More horror from the Trump administration: federal government to resume executions after a sixteen-year hiatus

July 25, 2019 • 10:30 am

Given the lack of evidence that capital punishment is a deterrent, the fact that it’s more expensive—given the appeals system—than life without parole, the ineluctable fact that innocent people have been executed and, if the death penalty were abolished, they could have been freed, and the fact that capital punishment is barbaric and often painful, it’s a no-brainer that it should be abolished in favor of other punishments. These alternatives could include life without parole (or, as they do in Norway, 25 years with a reassessment for parole). Every first-world country save Japan has abolished capital punishment.

And the federal government hasn’t executed anyone since 2003. Remember that the federal death penalty differs from state death penalties: the former is limited to a narrower range of crimes and is used much less frequently. While 60 inmates are on death row in federal prisons (most in Terre Haute, Indiana), only three have been executed after the federal penalty was reinstated in 1988 (see below). Now, thanks to Trump’s attorney general, they’re set to kill five more. Here are the three executed in the last 31 years.

a. Timothy McVeigh,  executed 2001 for the Oklahoma City bombing that killed 168 people.
b. Juan Raul Garza, Latino male, executed 2001. Garza, a marijuana distributor, was convicted and sentenced to death in August 1993, in Texas for the murders of three other drug traffickers.
c. Louis Jones, executed on March 18, 2003 for the kidnap and murder of a young female soldier.

The Death Penalty Information Center notes this:

The federal death penalty was held unconstitutional following the Supreme Court’s opinion of Furman v. Georgia in 1972. Unlike the quick restoration of the death penalty in most states, the federal death penalty was not reinstated until 1988, and then only for a very narrow class of offenses. The Federal Death Penalty Act of 1994 greatly expanded the number of eligible offenses to about 60.

According to many sources, including the Springfield News-Sun and Reuters, the Trump administration has just now re-started these executions.  From the former source:

For the first time in over sixteen years, the federal government will resume using the death penalty, as Attorney General William Barr on Thursday announced that five federal inmates would be put to death for their crimes, with the first execution scheduled for December 9, 2019.

“Congress has expressly authorized the death penalty through legislation adopted by the people’s representatives in both houses of Congress and signed by the President,” Barr said in a written statement released by the Justice Department.

Five execution dates were announced by Barr for five inmates convicted of murder, starting with Daniel Lewis Lee, a member of a white supremacist group, who murdered a family of three in Arkansas, and was found guilty in May of 1999.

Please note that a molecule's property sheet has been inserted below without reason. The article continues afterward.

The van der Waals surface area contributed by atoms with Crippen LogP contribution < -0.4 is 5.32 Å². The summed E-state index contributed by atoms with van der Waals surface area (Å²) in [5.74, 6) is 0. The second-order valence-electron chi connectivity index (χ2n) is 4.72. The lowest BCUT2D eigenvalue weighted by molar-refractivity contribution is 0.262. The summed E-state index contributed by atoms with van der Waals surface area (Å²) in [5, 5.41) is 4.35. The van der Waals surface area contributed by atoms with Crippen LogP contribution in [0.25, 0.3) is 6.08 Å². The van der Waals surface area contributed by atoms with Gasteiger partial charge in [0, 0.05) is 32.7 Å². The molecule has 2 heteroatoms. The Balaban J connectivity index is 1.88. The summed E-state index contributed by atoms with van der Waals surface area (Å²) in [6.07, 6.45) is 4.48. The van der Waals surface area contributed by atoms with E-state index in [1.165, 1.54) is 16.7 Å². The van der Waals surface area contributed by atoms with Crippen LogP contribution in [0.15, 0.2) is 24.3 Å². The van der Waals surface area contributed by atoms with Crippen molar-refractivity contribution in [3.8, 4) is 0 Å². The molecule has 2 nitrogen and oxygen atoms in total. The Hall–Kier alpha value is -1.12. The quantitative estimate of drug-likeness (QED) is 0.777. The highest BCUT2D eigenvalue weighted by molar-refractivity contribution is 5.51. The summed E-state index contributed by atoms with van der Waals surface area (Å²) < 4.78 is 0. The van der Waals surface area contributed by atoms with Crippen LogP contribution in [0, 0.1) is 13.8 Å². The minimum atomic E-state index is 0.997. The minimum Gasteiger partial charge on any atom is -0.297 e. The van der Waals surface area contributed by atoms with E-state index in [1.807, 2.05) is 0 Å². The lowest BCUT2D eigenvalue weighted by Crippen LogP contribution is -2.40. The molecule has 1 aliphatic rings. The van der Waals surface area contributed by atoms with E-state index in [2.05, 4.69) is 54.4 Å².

“The Justice Department upholds the rule of law—and we owe it to the victims and their families to carry forward the sentence imposed by our justice system,” Barr added.

Of course they didn’t have to do this; it’s up to Barr whether these people get executed or not—and when.  I of course favor punishments, and very stringent ones for murder and other horrific crimes. But I don’t favor capital punishment for the reasons I gave above. It’s purely vindictive and offers neither rehabilitation nor deterrence nor rectification of false convictions. I see no reason save vindictiveness to kill someone rather than letting them stay in prison for either life or for a very long time.

Here’s where we stand relative to other nations in our use of government executions. The red ones are the bad ones, and we’re red:

This recent decision bespeaks a lack of humanity, of empathy, and of a failure to realize that criminals had no choice about what they did.

h/t: Ken

180 thoughts on “More horror from the Trump administration: federal government to resume executions after a sixteen-year hiatus

  1. I have to admit this is shocking — I would have thought the Trump administration would be trying to bring back public executions.

    Think of the ratings.

    1. I think it’s more accurate to say the Trump administration would be more about stockades and medieval torture favoured by many Christian groups.

  2. Why, seemingly out of the blue, did Barr just now announce this policy? Is it his own idea or is he acting on Trump’s orders? Is this an attempt by Trump to give the base what it wants – cruelty? Whatever the reason, it is another incident in the daily descent of the country into an authoritarian hell, with half the country applauding Trump’s every move.

    1. “Is this an attempt by Trump to give the base what it wants – cruelty? ”

      Yes. They’d have public hangings if they could. People will be encouraged to share videos of executions on Facebook. We’ve basically become ISIS.

      1. Yes, his base would love it! But they need a nice, three word chant to match “Lock Her Up!” and “Send Them Back.”

        “Kill! Kill! Kill!” doesn’t have the same gravitas.

  3. I wonder how many demanding the end of the electoral college would favour a referendum on capital punishment. Let the majority rule?